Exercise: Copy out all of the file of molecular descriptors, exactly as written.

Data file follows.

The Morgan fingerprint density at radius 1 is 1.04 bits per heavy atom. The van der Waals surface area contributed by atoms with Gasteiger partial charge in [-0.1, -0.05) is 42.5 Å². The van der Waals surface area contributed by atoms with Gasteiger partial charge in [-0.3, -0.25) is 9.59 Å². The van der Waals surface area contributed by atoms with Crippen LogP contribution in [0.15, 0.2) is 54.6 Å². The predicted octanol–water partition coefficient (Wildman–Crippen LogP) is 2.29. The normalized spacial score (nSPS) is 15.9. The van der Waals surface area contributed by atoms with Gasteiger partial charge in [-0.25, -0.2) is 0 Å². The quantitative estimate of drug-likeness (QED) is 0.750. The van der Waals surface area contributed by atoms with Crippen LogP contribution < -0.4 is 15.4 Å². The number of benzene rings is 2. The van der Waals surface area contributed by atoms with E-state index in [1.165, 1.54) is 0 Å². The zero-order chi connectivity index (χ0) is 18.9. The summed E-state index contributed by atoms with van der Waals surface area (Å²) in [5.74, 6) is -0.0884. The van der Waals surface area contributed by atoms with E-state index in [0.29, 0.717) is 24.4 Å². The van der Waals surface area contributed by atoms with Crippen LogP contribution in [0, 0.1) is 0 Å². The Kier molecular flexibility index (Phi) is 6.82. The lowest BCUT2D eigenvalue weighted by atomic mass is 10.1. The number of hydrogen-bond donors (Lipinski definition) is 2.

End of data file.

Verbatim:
The Morgan fingerprint density at radius 1 is 1.04 bits per heavy atom. The van der Waals surface area contributed by atoms with Gasteiger partial charge in [-0.1, -0.05) is 42.5 Å². The van der Waals surface area contributed by atoms with Gasteiger partial charge in [-0.3, -0.25) is 9.59 Å². The van der Waals surface area contributed by atoms with Crippen LogP contribution in [0.15, 0.2) is 54.6 Å². The predicted octanol–water partition coefficient (Wildman–Crippen LogP) is 2.29. The normalized spacial score (nSPS) is 15.9. The van der Waals surface area contributed by atoms with Gasteiger partial charge in [-0.25, -0.2) is 0 Å². The quantitative estimate of drug-likeness (QED) is 0.750. The van der Waals surface area contributed by atoms with Crippen LogP contribution < -0.4 is 15.4 Å². The number of benzene rings is 2. The van der Waals surface area contributed by atoms with E-state index in [1.165, 1.54) is 0 Å². The zero-order chi connectivity index (χ0) is 18.9. The summed E-state index contributed by atoms with van der Waals surface area (Å²) in [5.74, 6) is -0.0884. The van der Waals surface area contributed by atoms with E-state index in [0.29, 0.717) is 24.4 Å². The van der Waals surface area contributed by atoms with Crippen LogP contribution in [0, 0.1) is 0 Å². The Kier molecular flexibility index (Phi) is 6.82. The lowest BCUT2D eigenvalue weighted by atomic mass is 10.1. The number of hydrogen-bond donors (Lipinski definition) is 2.